■ Administrators and teachers are insulated by contract and by civil service rules from structural changes promoted by superintendents. Administrators lack the power to select and motivate a team at the building level; superintendents lack the power to hold building administrators accountable for student outcomes.

Sweeping reform is beyond the power of local government. Last June, Mayor Lovely Warren, with the support of City Council, announced a referendum on RCSD governance. Intended for the November ballot, the referendum sought a five-year period of state control. The school board successfully fought  inclusion of the referendum in the courts, however, and the referendum was never held.

The ball is in the state’s court. It would be unconscionable for the chancellor to allow a repetition of the Dade appointment and departure. There is no simple solution here.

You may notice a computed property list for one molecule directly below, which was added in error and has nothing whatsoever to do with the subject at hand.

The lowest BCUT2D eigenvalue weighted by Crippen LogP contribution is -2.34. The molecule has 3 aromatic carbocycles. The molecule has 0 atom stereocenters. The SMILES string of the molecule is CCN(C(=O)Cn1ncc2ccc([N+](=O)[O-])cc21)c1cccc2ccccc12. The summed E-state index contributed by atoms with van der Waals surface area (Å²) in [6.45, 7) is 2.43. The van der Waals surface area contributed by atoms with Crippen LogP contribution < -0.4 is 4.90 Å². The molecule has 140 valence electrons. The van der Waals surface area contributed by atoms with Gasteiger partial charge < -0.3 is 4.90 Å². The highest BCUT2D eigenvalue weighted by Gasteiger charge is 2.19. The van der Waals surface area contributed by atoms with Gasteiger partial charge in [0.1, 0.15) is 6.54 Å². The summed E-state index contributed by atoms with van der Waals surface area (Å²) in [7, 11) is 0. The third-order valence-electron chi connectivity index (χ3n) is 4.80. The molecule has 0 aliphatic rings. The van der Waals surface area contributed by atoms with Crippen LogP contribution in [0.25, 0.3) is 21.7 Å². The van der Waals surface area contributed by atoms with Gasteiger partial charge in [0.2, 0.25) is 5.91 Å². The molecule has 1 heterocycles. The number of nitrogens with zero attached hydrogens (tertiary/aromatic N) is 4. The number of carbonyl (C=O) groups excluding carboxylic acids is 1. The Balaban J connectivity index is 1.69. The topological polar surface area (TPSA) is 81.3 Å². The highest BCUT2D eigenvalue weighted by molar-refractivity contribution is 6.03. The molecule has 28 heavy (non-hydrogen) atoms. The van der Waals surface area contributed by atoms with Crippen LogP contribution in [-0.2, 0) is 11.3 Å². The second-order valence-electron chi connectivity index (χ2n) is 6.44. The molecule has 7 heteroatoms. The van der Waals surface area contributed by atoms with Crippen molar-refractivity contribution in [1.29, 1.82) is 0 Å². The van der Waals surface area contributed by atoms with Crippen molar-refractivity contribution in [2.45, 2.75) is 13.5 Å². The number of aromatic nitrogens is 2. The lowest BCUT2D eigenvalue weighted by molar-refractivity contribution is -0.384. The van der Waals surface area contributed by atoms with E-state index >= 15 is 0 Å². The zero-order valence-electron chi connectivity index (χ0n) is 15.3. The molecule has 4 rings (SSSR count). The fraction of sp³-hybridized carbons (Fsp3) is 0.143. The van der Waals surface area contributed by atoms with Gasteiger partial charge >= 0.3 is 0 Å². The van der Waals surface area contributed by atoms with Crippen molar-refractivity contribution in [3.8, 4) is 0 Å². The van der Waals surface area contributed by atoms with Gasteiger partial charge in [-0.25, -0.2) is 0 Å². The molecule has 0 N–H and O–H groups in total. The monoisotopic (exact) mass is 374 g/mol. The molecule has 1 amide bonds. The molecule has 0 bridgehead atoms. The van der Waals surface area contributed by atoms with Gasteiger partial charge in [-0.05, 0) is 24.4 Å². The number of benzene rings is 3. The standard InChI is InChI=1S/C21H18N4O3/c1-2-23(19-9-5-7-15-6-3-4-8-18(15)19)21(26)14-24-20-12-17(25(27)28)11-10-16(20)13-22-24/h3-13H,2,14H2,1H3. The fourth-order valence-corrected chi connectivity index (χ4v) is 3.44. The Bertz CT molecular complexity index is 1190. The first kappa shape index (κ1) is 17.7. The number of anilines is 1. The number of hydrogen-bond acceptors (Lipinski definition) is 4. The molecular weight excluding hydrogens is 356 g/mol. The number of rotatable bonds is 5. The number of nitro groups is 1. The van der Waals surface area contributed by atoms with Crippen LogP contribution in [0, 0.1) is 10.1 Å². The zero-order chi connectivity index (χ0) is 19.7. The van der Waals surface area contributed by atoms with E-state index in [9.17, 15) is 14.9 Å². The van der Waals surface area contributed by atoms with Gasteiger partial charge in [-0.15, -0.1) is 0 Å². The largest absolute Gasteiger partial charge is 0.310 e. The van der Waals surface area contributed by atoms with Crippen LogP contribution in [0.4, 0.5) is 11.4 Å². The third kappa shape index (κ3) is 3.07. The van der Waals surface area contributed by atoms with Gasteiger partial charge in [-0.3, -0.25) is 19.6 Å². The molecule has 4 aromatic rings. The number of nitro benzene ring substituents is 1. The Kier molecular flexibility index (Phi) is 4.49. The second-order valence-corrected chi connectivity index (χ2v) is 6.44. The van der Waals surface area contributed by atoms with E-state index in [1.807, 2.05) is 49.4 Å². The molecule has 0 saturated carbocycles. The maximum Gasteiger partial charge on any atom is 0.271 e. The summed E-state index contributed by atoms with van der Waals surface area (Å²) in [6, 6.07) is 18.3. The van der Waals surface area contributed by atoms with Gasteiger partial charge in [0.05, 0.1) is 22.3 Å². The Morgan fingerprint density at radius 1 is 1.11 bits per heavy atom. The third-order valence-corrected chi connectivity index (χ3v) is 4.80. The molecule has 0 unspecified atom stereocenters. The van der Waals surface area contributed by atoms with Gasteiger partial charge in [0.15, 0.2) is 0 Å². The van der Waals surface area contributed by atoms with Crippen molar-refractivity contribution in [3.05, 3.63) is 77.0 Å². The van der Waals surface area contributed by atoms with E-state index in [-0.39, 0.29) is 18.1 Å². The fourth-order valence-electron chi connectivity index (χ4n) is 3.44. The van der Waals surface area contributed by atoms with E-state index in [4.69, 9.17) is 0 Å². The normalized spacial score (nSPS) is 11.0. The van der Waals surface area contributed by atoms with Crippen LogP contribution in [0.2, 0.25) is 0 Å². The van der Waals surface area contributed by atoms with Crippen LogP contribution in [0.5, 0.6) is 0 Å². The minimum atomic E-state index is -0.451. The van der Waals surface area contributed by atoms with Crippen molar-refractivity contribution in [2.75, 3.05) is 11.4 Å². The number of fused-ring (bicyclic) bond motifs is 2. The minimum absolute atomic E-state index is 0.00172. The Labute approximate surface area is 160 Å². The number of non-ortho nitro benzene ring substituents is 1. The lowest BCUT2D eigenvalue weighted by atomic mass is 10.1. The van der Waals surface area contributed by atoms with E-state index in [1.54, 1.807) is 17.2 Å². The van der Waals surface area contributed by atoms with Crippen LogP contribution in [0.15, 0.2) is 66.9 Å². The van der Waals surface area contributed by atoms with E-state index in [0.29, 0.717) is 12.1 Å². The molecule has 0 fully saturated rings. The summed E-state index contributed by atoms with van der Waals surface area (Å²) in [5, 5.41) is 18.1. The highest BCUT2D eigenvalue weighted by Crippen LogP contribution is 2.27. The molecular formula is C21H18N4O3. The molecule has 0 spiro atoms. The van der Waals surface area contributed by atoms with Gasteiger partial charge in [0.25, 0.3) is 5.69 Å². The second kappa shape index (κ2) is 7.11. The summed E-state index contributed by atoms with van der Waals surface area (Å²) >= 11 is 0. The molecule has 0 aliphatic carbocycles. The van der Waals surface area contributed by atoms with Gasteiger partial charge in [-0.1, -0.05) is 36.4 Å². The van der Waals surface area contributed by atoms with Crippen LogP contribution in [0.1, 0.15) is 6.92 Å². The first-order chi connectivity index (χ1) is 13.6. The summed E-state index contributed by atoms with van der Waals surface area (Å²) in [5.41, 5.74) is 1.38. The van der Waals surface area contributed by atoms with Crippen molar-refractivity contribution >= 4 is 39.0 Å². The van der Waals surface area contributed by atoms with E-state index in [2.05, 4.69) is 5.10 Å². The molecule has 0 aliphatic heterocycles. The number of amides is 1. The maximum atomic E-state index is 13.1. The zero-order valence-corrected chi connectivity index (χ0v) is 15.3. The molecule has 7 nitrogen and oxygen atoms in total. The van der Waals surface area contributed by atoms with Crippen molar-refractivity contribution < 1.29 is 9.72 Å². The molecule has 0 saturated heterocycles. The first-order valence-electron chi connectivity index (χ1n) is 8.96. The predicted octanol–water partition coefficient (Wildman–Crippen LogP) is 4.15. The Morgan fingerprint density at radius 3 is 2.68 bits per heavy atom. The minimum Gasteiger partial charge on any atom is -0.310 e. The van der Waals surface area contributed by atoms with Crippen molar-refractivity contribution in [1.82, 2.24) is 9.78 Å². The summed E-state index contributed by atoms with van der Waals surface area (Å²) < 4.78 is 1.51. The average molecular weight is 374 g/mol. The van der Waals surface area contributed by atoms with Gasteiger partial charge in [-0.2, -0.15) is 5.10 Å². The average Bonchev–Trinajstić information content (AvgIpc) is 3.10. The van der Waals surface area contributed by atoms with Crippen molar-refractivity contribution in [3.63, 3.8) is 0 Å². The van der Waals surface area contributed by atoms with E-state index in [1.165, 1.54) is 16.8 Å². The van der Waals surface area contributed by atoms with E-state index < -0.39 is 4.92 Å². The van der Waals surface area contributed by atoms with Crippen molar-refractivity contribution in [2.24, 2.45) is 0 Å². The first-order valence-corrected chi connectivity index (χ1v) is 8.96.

Rochester needs a receivership model that involves a period of complete state control followed by a complete “reboot” of local governance. Others have proposed other ideas, including a New Orleans-style “all charter” model, community schools, some form of shared governance with city government, the creation of countywide magnet schools and other options.

When the crisis of COVID-19 has passed, the crisis of the Rochester schools will remain. The coronavirus has ended the lives of many in our community. Our city’s schools, by sending our children into the workforce without the basic skills of literacy and numeracy, prevent far more lives from truly beginning in the first place. 

Kent Gardner is Rochester Beacon opinion editor.

Beacon forum presentations and papers

Keynote Speech video

Dr. Christopher Cerf


Charter schools are helping to solve Rochester’s education crisis 

Anna Hall, CEO, Northeast Charter Schools Network


Rochester needs socioeconomically diverse, cross-district magnet schools

Mark Hare and Don Pryor, Great Schools for All


Community schools remove barriers to learning

Kirstin Barclay, Farash Foundation


The positive trajectory of the UR-East High partnership

Dr. Shaun Nelms, Superintendent, East High School


Panel videos from 2019 conference

4 thoughts on “RCSD: Deja vu all over again

  1. Does anyone know HOW the Rochester School Board came to select the new superintendent?
    All of a sudden, Terry Dade leaves, through a “back door.” All of a sudden a successor is picked.